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Write On!

With the Writer's Guild of America strike in it's third week, I couldn't help but think of all the different ways we are entertained and informed by the words of others. In a stroke of destiny, while I was pondering the immense reach of writers into and through our daily lives, I received an email from youth services librarian and educator, Stacey Martin, with a request from one of her students, Anna. Anna asked that I take a look at screen and script writing.

Stacey is running a writing workshop for 12-15 year-olds over the next several weeks and they have been exploring how story translates to the stage and screen. She shared an excellent article from TheaterSeatStore (discovered by Anna and her mother) which introduces writers to the required nuts-and-bolts of script writing. (You can read the article here.) While the article is aimed specifically to screen writers, many of the pivotal points are relevant regardless of genre and purpose. For instance...

  • What kind of story are you telling? Sad? Uplifting? Comedy? Drama?

  • Are you trying to entertain or teach?

  • Who is your primary character?

  • What is their motivation?

  • What happens to the character and supporting cast?

  • Where does your story take place? City? Deserted island? Restaurant bathroom?

  • What additional elements will you use to set the scene or mood? Music? Nature sounds?

These are just a few of the essential questions which must be answered when composing a narrative. The article goes more in depth and provides links to additional information for aspiring screen and script writers.

When I think about my favorite television shows and movies, I can't help but be amazed by the talented writing which went into their creation. Sweeping, gorgeous landscapes and set designs wouldn't have been enough to catapult Peter Jackson's LOTR to legendary motion picture status without the excellent script from Fran Walsh, Philippa Boyens, and Peter Jackson. Likewise, Disney's Pirates of the Caribbean would have sunk to Davy Jones' locker without the genius of Elliott, Rossio, Beattie, and Wolpert at the wheel. Jason Sudeikis garners most of the credit for Ted Lasso but the writing team there is top-notch and work together beautifully. There are more than twenty writing credits on IMDb for everyone's favorite undersea naif, Spongebob Squarepants. The list goes on and on and I can guarantee you that each film or episode is approached with the same questions proposed by the TheaterSeatStore.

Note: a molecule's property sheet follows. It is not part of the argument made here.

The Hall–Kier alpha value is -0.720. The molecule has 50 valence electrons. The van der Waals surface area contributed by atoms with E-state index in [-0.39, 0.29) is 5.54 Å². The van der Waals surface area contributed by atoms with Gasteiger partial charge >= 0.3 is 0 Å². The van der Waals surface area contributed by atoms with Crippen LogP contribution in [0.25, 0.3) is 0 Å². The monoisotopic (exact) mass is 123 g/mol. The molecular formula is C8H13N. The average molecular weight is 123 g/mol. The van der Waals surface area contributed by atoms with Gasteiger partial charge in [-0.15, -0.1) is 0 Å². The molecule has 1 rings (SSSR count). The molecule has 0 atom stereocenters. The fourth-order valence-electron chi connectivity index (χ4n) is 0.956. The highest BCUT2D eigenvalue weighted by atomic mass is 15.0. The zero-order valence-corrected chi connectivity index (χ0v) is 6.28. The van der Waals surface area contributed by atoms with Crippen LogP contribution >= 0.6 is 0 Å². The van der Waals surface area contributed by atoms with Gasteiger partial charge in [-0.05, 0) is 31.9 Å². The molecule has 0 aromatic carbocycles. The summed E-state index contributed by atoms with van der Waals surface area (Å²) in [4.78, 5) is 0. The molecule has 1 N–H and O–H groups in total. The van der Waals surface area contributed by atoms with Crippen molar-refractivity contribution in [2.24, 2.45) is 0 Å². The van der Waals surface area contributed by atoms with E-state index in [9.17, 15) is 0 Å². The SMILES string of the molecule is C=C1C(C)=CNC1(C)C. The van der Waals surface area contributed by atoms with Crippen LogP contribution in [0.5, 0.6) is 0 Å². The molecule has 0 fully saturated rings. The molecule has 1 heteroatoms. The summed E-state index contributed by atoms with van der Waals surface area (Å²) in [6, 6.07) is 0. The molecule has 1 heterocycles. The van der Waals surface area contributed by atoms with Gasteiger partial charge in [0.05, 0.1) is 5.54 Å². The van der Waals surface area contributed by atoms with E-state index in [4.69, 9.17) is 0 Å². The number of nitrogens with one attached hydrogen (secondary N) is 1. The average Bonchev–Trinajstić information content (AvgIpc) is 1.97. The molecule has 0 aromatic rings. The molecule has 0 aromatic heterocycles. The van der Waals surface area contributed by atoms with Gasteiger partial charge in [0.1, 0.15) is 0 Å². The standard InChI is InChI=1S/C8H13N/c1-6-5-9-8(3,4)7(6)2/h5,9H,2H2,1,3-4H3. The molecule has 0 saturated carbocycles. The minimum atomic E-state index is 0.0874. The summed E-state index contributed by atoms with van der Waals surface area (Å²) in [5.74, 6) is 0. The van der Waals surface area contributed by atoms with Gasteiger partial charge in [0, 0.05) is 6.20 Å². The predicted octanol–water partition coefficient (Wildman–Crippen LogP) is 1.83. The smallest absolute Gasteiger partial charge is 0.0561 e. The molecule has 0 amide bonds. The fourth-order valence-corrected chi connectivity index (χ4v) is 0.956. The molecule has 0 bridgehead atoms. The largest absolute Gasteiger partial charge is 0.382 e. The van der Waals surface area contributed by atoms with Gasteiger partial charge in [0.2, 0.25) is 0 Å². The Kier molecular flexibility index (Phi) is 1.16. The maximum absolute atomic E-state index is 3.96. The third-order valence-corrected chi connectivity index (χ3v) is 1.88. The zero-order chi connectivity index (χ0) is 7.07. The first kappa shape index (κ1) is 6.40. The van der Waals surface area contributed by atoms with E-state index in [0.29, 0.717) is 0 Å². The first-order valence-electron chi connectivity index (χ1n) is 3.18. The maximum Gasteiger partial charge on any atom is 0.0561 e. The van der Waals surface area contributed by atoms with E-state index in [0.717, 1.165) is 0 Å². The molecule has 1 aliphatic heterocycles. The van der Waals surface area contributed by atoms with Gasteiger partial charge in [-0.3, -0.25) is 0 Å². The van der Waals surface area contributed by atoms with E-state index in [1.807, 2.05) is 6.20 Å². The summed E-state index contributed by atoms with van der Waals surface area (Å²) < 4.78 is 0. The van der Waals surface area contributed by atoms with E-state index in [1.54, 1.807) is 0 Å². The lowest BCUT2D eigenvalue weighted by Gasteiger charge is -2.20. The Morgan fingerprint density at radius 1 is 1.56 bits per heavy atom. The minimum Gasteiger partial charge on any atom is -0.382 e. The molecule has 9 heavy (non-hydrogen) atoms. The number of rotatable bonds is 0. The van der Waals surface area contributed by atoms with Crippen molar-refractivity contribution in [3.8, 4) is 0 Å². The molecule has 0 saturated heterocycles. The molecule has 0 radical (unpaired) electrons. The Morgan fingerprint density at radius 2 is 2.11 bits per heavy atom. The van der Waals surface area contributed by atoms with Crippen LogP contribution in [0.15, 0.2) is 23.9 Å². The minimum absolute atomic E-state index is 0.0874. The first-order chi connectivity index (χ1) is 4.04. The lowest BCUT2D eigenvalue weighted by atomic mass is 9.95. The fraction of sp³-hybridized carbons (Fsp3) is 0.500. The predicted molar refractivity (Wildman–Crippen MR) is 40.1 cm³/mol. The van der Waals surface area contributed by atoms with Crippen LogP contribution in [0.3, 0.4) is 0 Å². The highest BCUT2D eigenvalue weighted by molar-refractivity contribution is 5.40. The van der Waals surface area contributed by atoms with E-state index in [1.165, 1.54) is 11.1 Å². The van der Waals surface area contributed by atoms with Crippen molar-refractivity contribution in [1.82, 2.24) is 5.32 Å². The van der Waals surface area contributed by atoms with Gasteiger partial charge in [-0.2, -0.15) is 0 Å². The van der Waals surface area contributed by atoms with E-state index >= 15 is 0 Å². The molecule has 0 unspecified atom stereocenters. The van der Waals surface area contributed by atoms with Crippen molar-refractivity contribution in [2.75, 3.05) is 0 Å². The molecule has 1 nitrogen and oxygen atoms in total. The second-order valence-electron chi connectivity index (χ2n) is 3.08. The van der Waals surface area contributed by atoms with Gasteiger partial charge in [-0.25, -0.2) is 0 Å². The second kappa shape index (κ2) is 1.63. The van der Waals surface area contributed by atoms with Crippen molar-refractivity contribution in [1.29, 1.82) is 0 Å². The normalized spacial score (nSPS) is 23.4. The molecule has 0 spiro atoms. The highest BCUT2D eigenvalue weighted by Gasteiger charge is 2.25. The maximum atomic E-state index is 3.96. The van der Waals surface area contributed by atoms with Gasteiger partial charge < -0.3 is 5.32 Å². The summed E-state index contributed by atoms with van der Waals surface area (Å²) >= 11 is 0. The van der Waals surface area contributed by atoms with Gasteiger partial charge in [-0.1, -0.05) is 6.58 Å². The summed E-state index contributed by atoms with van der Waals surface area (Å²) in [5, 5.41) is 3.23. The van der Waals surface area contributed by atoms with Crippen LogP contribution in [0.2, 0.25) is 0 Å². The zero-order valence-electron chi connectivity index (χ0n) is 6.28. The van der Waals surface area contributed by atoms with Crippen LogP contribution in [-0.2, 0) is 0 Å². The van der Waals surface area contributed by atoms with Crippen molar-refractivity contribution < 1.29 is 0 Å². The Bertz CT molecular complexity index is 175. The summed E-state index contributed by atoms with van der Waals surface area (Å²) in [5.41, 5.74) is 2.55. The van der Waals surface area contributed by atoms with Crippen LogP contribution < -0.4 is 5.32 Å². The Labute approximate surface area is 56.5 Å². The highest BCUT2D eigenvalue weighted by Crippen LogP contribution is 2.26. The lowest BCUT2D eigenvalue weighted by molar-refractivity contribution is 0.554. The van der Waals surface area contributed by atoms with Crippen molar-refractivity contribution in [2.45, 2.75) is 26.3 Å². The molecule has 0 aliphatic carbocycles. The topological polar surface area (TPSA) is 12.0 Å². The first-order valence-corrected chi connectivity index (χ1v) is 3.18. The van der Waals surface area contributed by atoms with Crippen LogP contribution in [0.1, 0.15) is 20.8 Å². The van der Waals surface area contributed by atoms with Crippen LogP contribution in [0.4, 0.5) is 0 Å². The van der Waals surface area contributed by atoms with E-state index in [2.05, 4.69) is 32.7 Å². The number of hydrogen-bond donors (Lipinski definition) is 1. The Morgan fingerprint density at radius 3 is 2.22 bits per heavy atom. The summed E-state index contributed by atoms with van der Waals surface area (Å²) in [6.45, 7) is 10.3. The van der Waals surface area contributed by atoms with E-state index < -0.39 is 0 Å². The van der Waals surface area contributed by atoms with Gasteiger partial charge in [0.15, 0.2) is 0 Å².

You can use this approach in your writing as well, whether you're a micro-fictionist or novelist. This doesn't mean you have to be a plotter. It just means you have to know your story. Know your characters and what makes them tick. Understand their relationships with each other and the world they live in. Know your setting and be able to explain why the sky is green or there are four moons. Where are they going? Why does it matter?

But where do you start? Marcel Proust developed a questionnaire which I've found to be a helpful starting point when I'm working out who my characters are. (The 35-question list is easily googlable.) It isn't all-inclusive and not every question will necessarily apply to each character. Still, approaching them like an interviewer can nudge you in the right direction. All it takes is sitting with your characters and interviewing them, noticing their behaviors, their mannerisms, their tones. Feel free to "ask" follow-up questions. If Bob talks with a southern drawl but your story is set in Nova Scotia, how did he get there?

At any rate, the point of all this is to simply say, thank you to Ms. Martin and Anna for sharing the screenwriting article and for encouraging me to appreciate how very fortunate we are to live in a world where writers exist and want to share their stories with us. And how bright our future is with young people like Anna writing the way forward.

***As a final note, I hope the WGA wins.

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